“Look! The Lord is advancing against Egypt, riding on a swift cloud. The idols of Egypt tremble. The hearts of the Egyptians melt with fear.” [Isaiah 19:1]
When Mohamed Ahmed Mohamed first started receiving calls on his mobile phone from an unknown number telling him to leave Egypt, he ignored them.
But when the threats against the Sudanese asylum-seeker increased and he began to receive emails and Facebook posts with the same message – “Get out of the country” – he grew nervous.
A member of one of Sudan’s multitude of opposition groups, Mohamed tracked the messages back to a Sudanese embassy official – and took his concerns to the police. But he says the duty officer’s response was terse – “Why should I believe you?”. Other police stations also dismissed his fears.
“No one helps us. They never do,” Mohamed said.
Black, non-Arab Africans say the case reveals long-standing racism that threatens the security and livelihoods of Egypt’s sizeable sub-Saharan population. While refugees in the country face an overburdened and highly bureaucratic asylum system and aid organisations are underfunded and ill equipped to help them, non-Arab refugees face much more serious problems.
“You can be here 15 years as a recognized refugee and not for a moment of that will you ever be recognized legally or have a home,” said Christopher Eades, director of legal programming at AMERA, a British NGO for refugees.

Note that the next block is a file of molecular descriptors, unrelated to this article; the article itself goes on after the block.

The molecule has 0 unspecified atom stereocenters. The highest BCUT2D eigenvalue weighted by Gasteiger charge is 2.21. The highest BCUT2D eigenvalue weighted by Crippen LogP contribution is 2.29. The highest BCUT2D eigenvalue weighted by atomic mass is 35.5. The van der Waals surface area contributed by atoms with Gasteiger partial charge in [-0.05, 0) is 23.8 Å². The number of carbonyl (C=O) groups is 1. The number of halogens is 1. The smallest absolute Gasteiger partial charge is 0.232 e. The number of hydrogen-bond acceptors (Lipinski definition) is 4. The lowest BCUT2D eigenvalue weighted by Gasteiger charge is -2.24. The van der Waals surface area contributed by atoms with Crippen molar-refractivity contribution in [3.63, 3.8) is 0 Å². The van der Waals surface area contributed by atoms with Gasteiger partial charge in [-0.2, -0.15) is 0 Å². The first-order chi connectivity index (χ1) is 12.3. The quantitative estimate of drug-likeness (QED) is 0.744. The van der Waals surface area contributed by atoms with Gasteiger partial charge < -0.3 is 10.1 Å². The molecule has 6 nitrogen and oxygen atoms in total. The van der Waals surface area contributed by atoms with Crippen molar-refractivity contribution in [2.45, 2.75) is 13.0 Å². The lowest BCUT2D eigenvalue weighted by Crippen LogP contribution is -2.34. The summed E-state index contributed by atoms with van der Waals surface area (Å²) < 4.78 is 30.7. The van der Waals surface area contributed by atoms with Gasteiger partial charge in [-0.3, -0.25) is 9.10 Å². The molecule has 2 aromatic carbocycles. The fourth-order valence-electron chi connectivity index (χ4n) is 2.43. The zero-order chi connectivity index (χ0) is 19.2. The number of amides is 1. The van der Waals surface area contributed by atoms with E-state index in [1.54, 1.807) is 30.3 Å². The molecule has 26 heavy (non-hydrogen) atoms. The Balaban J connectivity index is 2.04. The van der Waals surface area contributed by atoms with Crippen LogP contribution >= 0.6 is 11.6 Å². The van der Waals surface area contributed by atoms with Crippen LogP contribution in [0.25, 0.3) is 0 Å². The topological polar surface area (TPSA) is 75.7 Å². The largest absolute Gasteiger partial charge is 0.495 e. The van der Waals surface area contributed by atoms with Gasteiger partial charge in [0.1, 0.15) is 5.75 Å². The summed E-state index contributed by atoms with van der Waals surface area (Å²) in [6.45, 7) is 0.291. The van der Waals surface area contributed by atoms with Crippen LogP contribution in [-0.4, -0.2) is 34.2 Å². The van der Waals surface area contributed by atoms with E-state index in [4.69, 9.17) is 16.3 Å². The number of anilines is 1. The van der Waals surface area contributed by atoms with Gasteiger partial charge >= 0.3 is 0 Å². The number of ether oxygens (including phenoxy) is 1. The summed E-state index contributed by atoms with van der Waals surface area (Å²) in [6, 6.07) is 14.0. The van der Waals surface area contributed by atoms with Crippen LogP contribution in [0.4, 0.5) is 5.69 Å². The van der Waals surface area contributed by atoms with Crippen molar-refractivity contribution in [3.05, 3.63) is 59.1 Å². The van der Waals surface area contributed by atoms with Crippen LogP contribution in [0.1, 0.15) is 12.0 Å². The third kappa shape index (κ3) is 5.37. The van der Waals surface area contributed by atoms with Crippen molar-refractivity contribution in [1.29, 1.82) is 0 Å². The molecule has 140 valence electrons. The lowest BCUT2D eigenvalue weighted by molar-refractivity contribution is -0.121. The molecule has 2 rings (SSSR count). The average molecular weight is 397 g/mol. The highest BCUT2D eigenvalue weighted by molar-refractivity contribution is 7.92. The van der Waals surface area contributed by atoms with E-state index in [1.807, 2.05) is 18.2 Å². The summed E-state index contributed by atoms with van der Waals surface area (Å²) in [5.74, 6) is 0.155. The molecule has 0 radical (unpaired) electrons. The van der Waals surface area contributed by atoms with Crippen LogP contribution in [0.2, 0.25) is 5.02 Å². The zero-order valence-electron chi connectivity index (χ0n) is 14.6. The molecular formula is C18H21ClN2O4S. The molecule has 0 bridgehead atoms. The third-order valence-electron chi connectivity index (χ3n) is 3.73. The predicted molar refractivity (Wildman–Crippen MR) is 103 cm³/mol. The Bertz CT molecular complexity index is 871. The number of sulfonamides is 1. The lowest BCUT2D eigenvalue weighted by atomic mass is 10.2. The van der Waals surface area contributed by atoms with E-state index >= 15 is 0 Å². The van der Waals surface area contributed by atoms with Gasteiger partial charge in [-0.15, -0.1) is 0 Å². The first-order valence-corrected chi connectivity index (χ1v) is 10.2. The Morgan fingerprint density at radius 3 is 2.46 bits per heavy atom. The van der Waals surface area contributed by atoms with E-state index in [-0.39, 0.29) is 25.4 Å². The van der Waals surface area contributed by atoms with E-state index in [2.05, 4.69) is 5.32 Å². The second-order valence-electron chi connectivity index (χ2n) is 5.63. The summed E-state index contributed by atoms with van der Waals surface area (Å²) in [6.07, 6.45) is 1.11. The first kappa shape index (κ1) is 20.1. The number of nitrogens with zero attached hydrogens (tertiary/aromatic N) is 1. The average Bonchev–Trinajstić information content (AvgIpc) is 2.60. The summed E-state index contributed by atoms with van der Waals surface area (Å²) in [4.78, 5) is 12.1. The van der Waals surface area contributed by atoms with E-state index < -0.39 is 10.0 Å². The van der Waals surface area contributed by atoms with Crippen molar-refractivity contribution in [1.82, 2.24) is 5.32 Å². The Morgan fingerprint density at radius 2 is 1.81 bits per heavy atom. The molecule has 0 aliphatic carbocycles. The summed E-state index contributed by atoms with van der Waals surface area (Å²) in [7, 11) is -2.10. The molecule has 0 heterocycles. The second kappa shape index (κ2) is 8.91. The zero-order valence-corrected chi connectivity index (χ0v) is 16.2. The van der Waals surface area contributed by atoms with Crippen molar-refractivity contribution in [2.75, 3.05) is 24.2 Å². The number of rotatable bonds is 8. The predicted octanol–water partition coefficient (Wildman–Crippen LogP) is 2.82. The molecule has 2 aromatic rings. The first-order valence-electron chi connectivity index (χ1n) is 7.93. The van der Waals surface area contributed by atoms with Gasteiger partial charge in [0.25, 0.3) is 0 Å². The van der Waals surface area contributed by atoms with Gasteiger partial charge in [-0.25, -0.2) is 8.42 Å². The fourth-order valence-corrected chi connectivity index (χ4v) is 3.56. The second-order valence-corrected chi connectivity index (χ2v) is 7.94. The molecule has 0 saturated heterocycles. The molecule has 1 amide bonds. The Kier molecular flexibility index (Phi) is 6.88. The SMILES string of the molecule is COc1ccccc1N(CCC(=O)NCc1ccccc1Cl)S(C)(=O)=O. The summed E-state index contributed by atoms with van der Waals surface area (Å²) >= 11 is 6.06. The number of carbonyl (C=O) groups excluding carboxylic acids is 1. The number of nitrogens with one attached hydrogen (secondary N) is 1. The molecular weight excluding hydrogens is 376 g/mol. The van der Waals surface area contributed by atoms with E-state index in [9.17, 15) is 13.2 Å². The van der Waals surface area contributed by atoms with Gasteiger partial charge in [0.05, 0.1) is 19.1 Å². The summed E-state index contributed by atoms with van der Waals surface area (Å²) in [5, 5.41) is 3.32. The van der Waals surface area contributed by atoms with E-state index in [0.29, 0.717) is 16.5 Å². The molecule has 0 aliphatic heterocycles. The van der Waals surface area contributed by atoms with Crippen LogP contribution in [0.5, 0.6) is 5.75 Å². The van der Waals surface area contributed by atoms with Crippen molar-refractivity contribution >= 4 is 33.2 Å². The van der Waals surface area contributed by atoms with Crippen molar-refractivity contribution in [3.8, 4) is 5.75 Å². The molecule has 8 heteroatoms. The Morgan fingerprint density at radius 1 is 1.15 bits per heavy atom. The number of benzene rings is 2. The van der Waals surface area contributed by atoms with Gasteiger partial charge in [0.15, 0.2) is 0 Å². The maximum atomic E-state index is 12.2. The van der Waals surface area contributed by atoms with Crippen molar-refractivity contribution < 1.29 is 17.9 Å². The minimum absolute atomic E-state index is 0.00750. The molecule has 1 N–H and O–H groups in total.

Aid workers believe sub-Saharan refugees are treated by different informal rules than those of Arab origin – excluded from schools, facing hurdles opening businesses and finding work, and hampered in legal cases.
Lengthy UNHCR registration processes mean most refugees in Egypt must remain in the country without identification or any means of subsistence for at least three years.
They are forced into the dark economy, working illegally at cafes, on construction sites, and in other manual jobs where abuse is routine and they have little protection in law.
“Even if you’re a recognized refugee, and you have a blue card, you have no right to medical treatment, no right to education, no right to work,” Eades said.
As far as the state is concerned, the refugees fall into a legal grey area where the government has no obligation to provide for them.
“Egypt is part of the Arab world, and any place in the Arab world is your home,” said Reda Sada El-Hafnawy, a member of the Shura Council’s Human Rights Committee and the political wing of the Muslim Brotherhood. “They are welcomed but we can’t put them under the protection of Egyptian law.”
El-Hafnawy insists: “There is no racism in Egypt, so if there’s abuse, it’s from the absence of the law.”